Predict expected value from past and current data

I have a cash projection model in Excel.
I have around 10 years of monthly data.
There are around 10 sources of cash and around 10 uses of cash.
I have determined the type of distribution which best fits each of the 20 series.
I have calculated the pertinent statistical parameters of each of the 20 series (e.g. mean or mode, standard deviation, etc.)
I have fitted the selected distributions with their respective parameters.
Some of the series have a normal distribution around a relatively high mean value.
Some of the series have a more Rayleigh or Weibull distribution - always positive but not symmetrical.

The purpose of the model is to predict the cash position over each of the next 12 months.
In some cases, a series has a growth factor to be included.

Each month, for each series, the current actual value is appended resulting in a new series of actual values.

Then an expected value is calculated for each of the next 12 months.

The question is:
Given a random series with known distribution parameters, what is a good way of generating expected value predictions?

In some cases, it appears that the best prediction is the current value.
However, if there's an outlier in the current value, this doesn't work well.
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Fred MarshallPrincipalAsked:
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gowflowPartnerCommented:
By the look at your question I see that it is a bit hard to visualize unless with an attached workbook. I understand though by your description that the figures may be very sensitive and confidential reason why I suggest you mockup a file and change sensitive data and post same and then by indicating specifically on the data posted what you want I guess we can take it from there on.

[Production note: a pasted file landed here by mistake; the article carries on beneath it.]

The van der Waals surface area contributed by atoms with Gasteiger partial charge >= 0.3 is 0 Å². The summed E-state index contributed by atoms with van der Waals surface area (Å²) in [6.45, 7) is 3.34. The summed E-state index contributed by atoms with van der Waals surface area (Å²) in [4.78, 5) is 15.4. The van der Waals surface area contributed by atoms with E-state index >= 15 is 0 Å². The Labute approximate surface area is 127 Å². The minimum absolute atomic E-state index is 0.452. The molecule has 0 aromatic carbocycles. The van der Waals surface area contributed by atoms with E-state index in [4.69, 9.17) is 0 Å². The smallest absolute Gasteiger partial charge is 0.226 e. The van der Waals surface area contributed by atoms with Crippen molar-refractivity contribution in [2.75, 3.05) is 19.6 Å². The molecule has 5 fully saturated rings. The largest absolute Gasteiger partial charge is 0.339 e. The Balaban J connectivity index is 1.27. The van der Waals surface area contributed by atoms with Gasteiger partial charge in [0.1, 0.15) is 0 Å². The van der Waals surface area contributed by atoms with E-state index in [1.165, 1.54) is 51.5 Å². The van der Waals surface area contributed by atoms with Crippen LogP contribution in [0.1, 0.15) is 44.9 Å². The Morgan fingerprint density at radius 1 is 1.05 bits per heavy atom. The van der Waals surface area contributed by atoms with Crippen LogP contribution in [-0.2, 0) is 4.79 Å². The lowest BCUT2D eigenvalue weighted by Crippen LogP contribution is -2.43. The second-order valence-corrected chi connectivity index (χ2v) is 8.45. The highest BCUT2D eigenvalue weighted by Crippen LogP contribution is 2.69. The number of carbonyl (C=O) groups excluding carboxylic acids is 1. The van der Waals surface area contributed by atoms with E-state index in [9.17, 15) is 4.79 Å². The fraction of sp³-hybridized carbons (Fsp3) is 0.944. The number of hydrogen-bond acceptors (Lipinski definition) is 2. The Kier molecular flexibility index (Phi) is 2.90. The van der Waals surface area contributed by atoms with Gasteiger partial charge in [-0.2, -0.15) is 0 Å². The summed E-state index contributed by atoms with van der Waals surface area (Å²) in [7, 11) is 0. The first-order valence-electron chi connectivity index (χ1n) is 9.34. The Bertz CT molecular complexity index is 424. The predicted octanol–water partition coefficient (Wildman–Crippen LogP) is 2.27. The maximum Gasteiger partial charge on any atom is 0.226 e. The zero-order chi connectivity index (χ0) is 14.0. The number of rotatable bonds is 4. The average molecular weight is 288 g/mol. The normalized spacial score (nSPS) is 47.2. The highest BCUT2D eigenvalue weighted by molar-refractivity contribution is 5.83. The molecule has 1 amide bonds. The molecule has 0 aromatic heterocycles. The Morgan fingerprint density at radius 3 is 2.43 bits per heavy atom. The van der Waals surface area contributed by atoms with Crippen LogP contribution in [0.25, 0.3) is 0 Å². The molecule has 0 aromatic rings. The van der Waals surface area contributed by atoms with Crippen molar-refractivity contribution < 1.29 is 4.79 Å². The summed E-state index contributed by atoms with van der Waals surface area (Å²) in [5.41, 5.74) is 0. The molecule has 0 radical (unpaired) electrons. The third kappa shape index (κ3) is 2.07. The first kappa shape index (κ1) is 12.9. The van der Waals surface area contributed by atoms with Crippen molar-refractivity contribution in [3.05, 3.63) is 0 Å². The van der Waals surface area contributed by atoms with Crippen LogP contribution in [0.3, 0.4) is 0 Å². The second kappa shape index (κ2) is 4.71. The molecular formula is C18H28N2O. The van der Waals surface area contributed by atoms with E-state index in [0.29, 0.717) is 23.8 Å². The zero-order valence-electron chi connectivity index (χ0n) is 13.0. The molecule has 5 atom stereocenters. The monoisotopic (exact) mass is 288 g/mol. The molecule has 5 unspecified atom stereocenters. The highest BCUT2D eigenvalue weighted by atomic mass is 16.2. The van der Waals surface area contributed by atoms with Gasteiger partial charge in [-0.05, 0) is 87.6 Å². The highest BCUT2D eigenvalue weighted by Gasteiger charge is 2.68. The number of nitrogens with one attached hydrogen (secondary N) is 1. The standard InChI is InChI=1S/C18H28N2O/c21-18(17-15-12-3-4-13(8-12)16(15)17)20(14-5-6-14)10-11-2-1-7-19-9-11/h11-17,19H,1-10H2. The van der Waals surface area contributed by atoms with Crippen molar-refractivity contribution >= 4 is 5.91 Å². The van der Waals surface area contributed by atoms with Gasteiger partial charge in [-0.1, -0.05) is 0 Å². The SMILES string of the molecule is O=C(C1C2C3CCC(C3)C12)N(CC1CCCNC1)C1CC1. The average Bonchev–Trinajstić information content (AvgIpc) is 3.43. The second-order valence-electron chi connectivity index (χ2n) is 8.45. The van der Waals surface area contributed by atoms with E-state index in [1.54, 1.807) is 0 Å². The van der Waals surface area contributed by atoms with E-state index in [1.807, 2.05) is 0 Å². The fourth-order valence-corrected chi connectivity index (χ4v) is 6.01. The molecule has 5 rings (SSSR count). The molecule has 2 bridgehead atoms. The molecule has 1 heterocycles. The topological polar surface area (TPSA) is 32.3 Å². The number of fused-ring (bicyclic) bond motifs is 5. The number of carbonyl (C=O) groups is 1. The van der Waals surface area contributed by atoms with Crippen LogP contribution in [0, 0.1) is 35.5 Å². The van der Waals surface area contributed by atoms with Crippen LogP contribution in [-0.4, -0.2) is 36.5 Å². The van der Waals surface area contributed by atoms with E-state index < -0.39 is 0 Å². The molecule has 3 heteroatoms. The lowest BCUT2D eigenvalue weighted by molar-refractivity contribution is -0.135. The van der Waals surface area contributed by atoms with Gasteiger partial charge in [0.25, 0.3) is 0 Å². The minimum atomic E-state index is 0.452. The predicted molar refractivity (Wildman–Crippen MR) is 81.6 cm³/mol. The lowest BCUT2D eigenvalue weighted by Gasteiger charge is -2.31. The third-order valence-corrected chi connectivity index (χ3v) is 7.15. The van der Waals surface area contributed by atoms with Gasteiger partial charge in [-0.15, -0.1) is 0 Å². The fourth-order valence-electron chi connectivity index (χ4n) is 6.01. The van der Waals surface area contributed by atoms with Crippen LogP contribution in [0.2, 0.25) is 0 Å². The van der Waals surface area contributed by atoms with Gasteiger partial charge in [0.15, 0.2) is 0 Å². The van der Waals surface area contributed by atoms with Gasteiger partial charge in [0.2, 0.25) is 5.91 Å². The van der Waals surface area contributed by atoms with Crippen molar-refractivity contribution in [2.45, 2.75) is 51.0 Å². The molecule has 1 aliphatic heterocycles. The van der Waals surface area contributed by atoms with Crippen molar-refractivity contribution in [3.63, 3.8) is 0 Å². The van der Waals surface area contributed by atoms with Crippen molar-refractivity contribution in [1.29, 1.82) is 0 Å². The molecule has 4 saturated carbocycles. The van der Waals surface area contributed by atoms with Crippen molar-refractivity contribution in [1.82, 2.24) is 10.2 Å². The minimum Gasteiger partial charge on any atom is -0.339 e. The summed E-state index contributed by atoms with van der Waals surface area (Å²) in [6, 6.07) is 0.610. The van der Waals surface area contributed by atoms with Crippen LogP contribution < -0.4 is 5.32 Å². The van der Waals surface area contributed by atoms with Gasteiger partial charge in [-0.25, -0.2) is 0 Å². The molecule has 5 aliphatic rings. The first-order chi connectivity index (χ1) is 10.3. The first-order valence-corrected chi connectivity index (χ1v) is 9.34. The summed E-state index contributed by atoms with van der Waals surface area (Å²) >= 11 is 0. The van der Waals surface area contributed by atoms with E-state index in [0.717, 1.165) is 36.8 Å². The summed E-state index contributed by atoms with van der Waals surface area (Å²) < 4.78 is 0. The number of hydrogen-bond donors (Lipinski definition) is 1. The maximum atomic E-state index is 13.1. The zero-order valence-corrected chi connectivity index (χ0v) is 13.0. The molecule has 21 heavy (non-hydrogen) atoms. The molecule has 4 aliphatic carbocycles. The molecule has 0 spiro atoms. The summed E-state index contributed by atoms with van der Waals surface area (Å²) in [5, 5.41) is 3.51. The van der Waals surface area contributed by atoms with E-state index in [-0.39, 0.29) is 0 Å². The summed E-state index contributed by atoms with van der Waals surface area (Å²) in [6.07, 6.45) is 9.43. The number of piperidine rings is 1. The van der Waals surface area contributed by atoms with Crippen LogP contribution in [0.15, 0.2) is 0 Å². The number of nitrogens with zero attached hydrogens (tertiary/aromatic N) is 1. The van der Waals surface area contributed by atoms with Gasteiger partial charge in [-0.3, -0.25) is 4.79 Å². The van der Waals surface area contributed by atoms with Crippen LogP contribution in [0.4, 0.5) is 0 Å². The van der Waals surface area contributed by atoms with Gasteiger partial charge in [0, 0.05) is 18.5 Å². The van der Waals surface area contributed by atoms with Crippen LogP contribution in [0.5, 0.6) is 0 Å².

Gowflow
Fred MarshallPrincipalAuthor Commented:
gowflow:  Thank you!  
Well, as usual, I likely gave too much information.  The Excel aspect isn't all that important.  It boils down to:

The question is:
Given a random series with known distribution parameters, what is a good way of generating expected value predictions?

In some cases, it appears that the best prediction is the current value.
However, if there's an outlier in the current value, this doesn't work well.

Said another way, given a random series with rather strong medium-length trends, what is a good way of generating expected value predictions?  
Stock prices are be a good example of this.  Some time ago, I had figured the best expected value prediction was the current value - considering relatively short intervals of time.

Said another way, given a random series with small medium-length trends and with possible large deviations from the "normal" expected value, what is a good way of generating expected value predictions?  
Monthly mortgage loans made are an example of where the standard deviation isn't so large but any monthly value can be an outlier.
gowflowPartnerCommented:
OMG ! you threw out of the league !!! If you have something specific in Excel I can help you with to the max extent but this is like trying to see the best way to gamble to win the lottery !!!.

Sorry I withdraw
Gowflow
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Fred MarshallPrincipalAuthor Commented:
Yes, I have the feeling that the "problem" isn't well-posed.  That's why I'm asking for inputs.
Some thoughts:
It's certainly not gambling - it's analysis even though Monte-Carlo does come up.  :-)

Why bother to calculate future expected values when one can generate a distribution using different methods which, unto itself, will have an expected value?  
One answer might be "as a check".  Another answer might be: "because it's more efficient" or "it takes less code".